Masks gone, but what about boosters and bureaucracy?

The French government has announced that it will remove its mask mandate on public transport, the only remaining place where it still exists (except for medical establishments). The rule will come into effect from Monday, May 16.

It was one of the final decisions of newly re-elected President Emmanuel Macron’s Council of Ministers on Wednesday – he will soon announce his new prime minister and the new list of government ministers who will lead him into his second term as president.

Health Minister Olivier Véran told the press that “wearing a mask remains recommended”, he added, but the rule is “no longer appropriate” – the rule was introduced almost two years ago to the day, May 11, 2020, so that confinements were in full swing in European countries.

This decision aligns with an EU recommendation to remove the mandatory requirement to wear masks in transport hubs and on planes.

However, France is still one of the last EU countries to still have covid-related travel restrictions in place – many other EU travel restrictions have been removed among France’s neighbours. France, Spain, Italy and Germany, some of Europe’s biggest travel arms, still have restrictions in place.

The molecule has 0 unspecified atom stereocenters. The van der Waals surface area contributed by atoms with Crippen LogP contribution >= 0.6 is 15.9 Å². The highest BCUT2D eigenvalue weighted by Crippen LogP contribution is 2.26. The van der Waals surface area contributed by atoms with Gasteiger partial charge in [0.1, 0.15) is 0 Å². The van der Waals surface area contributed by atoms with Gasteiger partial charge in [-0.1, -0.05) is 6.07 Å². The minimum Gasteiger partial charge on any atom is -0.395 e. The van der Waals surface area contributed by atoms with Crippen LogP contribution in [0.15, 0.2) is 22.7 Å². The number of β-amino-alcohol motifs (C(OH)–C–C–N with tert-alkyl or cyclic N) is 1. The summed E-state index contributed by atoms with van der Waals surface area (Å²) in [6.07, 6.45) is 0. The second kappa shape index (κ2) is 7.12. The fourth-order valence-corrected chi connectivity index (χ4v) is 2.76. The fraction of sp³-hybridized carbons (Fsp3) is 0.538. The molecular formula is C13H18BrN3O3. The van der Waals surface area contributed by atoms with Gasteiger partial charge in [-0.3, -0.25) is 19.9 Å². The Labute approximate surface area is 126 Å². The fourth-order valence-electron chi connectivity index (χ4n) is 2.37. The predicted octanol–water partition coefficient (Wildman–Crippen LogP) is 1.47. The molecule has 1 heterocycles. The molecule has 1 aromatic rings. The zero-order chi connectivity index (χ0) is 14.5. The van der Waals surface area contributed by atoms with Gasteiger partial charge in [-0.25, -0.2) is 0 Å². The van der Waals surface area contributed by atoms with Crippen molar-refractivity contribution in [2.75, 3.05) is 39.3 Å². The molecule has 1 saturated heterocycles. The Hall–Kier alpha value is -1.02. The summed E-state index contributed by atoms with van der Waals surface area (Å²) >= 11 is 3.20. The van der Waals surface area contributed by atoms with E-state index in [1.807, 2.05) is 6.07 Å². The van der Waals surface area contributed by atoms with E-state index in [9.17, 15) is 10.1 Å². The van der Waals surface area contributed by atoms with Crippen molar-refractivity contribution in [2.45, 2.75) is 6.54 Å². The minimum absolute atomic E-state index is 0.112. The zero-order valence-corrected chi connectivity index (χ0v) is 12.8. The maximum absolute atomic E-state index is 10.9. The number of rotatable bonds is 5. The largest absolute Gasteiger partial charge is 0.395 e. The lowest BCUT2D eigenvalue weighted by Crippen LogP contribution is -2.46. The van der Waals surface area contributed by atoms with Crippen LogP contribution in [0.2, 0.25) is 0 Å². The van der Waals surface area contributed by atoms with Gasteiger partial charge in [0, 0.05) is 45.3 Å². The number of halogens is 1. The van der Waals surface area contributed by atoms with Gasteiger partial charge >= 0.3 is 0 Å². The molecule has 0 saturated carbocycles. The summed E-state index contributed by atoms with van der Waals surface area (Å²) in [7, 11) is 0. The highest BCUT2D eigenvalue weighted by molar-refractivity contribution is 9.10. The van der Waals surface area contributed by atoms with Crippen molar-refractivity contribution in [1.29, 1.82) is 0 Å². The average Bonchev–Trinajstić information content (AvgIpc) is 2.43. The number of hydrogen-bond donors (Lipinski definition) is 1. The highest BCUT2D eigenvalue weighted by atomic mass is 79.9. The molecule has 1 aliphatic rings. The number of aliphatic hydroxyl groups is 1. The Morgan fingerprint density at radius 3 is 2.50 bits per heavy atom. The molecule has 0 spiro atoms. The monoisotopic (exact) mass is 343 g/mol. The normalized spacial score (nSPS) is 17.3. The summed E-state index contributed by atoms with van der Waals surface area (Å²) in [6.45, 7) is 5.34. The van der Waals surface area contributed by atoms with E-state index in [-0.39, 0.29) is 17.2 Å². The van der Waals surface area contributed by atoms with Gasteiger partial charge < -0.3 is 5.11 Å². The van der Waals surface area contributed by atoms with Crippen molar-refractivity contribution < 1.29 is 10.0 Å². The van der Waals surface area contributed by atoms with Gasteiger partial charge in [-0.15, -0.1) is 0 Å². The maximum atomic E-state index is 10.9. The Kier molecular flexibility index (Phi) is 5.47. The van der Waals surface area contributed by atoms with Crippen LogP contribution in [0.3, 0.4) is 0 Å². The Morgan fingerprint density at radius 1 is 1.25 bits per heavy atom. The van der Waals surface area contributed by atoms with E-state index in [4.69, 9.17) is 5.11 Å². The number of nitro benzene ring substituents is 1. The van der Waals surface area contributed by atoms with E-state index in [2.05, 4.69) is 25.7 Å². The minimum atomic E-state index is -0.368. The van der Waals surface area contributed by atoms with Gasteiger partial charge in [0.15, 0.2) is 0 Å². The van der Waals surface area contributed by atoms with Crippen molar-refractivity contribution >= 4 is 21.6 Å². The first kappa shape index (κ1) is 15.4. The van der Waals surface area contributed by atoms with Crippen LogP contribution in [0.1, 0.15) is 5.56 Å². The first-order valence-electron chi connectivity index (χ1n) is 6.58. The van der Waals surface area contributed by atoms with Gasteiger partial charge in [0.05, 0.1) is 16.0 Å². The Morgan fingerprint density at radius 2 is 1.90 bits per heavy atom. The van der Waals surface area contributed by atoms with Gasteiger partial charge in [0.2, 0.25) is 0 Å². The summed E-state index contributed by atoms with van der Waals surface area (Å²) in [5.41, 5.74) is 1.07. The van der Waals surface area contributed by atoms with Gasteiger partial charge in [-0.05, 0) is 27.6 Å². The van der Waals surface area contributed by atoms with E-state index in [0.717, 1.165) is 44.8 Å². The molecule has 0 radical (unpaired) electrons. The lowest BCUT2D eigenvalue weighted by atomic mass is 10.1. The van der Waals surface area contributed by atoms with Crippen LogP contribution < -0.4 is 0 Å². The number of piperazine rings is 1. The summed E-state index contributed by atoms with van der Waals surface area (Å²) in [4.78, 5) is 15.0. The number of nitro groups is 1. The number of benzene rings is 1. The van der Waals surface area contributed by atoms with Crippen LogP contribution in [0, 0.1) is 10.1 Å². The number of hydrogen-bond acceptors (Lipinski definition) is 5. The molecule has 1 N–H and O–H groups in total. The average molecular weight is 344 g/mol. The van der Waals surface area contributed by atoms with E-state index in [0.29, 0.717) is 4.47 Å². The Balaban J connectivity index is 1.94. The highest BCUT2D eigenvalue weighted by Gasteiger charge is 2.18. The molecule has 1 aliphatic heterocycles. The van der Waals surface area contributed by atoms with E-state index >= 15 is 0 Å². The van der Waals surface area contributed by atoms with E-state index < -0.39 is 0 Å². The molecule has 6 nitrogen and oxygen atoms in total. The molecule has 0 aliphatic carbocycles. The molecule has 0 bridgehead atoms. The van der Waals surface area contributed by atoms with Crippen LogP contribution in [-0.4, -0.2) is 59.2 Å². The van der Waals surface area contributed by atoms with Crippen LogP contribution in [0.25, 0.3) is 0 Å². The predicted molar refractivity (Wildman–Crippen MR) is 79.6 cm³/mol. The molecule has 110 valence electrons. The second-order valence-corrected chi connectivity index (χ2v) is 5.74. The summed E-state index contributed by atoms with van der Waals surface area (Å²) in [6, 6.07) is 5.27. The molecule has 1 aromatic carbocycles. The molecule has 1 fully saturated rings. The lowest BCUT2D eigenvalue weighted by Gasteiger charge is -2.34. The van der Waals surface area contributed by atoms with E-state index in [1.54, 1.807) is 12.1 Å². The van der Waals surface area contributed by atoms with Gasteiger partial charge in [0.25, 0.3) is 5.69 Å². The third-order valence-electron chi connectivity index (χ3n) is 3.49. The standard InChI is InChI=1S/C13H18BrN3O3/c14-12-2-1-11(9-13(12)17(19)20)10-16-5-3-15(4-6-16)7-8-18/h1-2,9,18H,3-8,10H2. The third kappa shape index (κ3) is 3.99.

It is not known when France will abandon all its administrative formalities related to Covid travel. However, there has never been an easier time to visit in the past two years as most restrictions have been lifted for most people, especially those who are fully vaccinated and come from a country classified as green (this list was recently expanded further). ).

Anyone with a booster can enter France and anyone traveling from a country on the green list can enter for non-essential travel purposes – this list now includes the US and the UK

The French Vaccine Pass is no longer required to access public events and spaces, such as cinemas and concert halls.

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